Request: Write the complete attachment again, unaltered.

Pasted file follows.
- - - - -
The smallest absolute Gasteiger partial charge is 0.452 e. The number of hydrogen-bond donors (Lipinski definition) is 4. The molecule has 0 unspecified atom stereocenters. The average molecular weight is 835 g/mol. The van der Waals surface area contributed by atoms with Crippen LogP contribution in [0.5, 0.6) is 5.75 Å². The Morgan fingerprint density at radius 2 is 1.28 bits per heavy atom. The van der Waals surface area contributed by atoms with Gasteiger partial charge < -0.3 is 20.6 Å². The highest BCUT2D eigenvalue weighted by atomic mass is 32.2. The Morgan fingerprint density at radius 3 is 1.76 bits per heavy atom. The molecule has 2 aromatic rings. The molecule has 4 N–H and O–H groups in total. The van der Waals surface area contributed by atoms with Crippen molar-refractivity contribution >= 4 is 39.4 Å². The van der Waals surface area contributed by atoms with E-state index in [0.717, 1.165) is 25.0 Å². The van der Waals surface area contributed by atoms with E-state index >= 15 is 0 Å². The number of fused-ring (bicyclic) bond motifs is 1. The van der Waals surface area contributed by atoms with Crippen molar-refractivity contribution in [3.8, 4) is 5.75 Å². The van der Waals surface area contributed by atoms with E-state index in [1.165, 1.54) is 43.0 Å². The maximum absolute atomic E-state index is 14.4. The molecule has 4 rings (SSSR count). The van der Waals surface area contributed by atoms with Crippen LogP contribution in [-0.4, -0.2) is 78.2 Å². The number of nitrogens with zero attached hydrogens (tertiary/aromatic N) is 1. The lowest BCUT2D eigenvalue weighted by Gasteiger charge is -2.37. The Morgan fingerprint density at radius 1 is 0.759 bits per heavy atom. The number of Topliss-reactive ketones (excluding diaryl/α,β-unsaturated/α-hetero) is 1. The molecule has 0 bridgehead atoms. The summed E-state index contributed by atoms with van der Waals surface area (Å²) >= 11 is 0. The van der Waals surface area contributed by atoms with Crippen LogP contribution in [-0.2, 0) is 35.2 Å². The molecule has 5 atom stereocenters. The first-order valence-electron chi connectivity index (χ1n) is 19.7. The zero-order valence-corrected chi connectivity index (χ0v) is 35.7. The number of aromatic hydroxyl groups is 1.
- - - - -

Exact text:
The smallest absolute Gasteiger partial charge is 0.452 e. The number of hydrogen-bond donors (Lipinski definition) is 4. The molecule has 0 unspecified atom stereocenters. The average molecular weight is 835 g/mol. The van der Waals surface area contributed by atoms with Crippen LogP contribution in [0.5, 0.6) is 5.75 Å². The Morgan fingerprint density at radius 2 is 1.28 bits per heavy atom. The van der Waals surface area contributed by atoms with Gasteiger partial charge < -0.3 is 20.6 Å². The highest BCUT2D eigenvalue weighted by atomic mass is 32.2. The Morgan fingerprint density at radius 3 is 1.76 bits per heavy atom. The molecule has 2 aromatic rings. The molecule has 4 N–H and O–H groups in total. The van der Waals surface area contributed by atoms with Crippen molar-refractivity contribution >= 4 is 39.4 Å². The van der Waals surface area contributed by atoms with E-state index in [0.717, 1.165) is 25.0 Å². The van der Waals surface area contributed by atoms with E-state index >= 15 is 0 Å². The number of fused-ring (bicyclic) bond motifs is 1. The van der Waals surface area contributed by atoms with Crippen molar-refractivity contribution in [3.8, 4) is 5.75 Å². The van der Waals surface area contributed by atoms with E-state index in [1.165, 1.54) is 43.0 Å². The maximum absolute atomic E-state index is 14.4. The molecule has 4 rings (SSSR count). The van der Waals surface area contributed by atoms with Crippen LogP contribution in [-0.4, -0.2) is 78.2 Å². The number of nitrogens with zero attached hydrogens (tertiary/aromatic N) is 1. The lowest BCUT2D eigenvalue weighted by Gasteiger charge is -2.37. The Morgan fingerprint density at radius 1 is 0.759 bits per heavy atom. The number of Topliss-reactive ketones (excluding diaryl/α,β-unsaturated/α-hetero) is 1. The molecule has 0 bridgehead atoms. The summed E-state index contributed by atoms with van der Waals surface area (Å²) >= 11 is 0. The van der Waals surface area contributed by atoms with Crippen LogP contribution in [-0.2, 0) is 35.2 Å². The molecule has 5 atom stereocenters. The first-order valence-electron chi connectivity index (χ1n) is 19.7. The zero-order valence-corrected chi connectivity index (χ0v) is 35.7. The number of aromatic hydroxyl groups is 1.